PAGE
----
Hypnosis and Alternative Worldviews

I finally managed to find time to read Hypnosis: The Application of Ideomotor Techniques, which my wonderful wife bought me for Christmas. (It’s been a busy year.) This is the second edition of his groundbreaking book Clinical Hypnotherapy, written with the great Leslie LeCron. It’s a medical textbook. Yes, I read medical textbooks for fun. I’m weird.

While it was a really good, informative book and I recommend it, there was one thing about it which kind of surprised me. Dr. Cheek was a respected and successful surgeon, obstetrician, gynecologist, and healer. But his approach to hypnotherapy includes many considerations regarding what a charitable person would call “alternative worldviews” and what a less charitable, more skeptical person might call “woo.” (If you’re not familiar with “woo:” What is Woo?) These include telepathy, prenatal psychology, past-life regression, and spiritual possession.

Dr. Cheek provides multiple examples of cases involving each of these, especially pre- and perinatal psychology (the theory that unborn or newly born children are aware of what is happening around them, notably their mother’s emotional reaction to being pregnant and having a child.) While of course he is selecting case studies of cases where his theories met with success, this isn’t the first time (or the second, or the tenth) that I’ve heard hypnotherapists describe success with clients using these approaches to hypnotherapy. In his book, Dr. Cheek professes to believe in the objective reality, at some level, of these things, but readily admits that many of them could be symbolic or otherwise psychosomatic manifestations of things which have only subjective reality.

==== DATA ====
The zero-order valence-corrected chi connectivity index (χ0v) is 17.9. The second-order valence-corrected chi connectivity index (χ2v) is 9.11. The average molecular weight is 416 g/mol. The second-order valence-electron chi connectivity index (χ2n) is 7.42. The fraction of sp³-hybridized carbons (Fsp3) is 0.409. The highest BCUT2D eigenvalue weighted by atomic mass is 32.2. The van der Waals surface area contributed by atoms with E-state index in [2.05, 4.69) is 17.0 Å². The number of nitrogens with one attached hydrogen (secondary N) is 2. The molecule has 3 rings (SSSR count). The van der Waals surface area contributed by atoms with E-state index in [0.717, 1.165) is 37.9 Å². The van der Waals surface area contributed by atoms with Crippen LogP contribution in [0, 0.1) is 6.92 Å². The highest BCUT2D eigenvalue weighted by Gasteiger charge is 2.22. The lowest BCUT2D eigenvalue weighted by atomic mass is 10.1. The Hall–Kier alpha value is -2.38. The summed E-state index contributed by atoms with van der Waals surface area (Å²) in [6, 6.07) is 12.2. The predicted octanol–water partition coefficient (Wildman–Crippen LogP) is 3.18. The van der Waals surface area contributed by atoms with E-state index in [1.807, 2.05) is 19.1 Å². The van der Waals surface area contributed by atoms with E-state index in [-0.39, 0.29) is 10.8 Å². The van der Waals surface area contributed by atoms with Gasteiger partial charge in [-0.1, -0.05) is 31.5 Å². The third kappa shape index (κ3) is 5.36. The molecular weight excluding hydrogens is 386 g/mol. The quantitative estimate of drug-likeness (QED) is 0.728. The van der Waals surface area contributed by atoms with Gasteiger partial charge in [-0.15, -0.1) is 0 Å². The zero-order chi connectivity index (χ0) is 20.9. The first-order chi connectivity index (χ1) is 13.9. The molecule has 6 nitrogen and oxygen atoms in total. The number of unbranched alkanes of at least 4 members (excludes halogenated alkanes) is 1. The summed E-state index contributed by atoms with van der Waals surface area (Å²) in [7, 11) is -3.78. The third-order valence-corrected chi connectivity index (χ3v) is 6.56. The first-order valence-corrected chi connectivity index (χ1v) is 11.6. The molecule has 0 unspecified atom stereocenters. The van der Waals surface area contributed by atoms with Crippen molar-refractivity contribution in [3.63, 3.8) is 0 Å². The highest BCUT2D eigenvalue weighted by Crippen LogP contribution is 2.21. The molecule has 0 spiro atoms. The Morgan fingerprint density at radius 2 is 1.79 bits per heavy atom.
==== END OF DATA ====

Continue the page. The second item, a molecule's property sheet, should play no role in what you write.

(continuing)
I was struck by this as it is in essence the reverse of my own beliefs. I find things like magnetic mesmerism (which Dr. Cheek is a big fan of,) prenatal psychology, and telepathy unlikely from an objective standpoint. I have a broad education in the sciences and if I can’t replicate an experimental finding consistently, I am dubious about the claimed effect. On the other hand, if people choose to frame their objective experiences – and I have seem some weird stuff, don’t get me wrong – in terms of alternate worldviews, it is not only uncharitable to dispute them in a therapeutic context, it’s downright foolish. If the client wants to hand you a tool to help make their lives more comfortable, why on Earth would you throw it away with a sneer? The proper response is to gratefully accept it and use that framing to encourage the client to accept beneficial suggestions.

On things like past-life regression, I tend to go with the approach one of my professors suggested, which is that if you’re not enthusiastic about it, don’t bring it up. But if the client is interested, and you have the training and understanding necessary to use that framing to help them, then do it. It’s not up to you to tell them how to make their life better, it’s up to you to help them make their life better. So long as you can do so ethically and without harm, you should do it.

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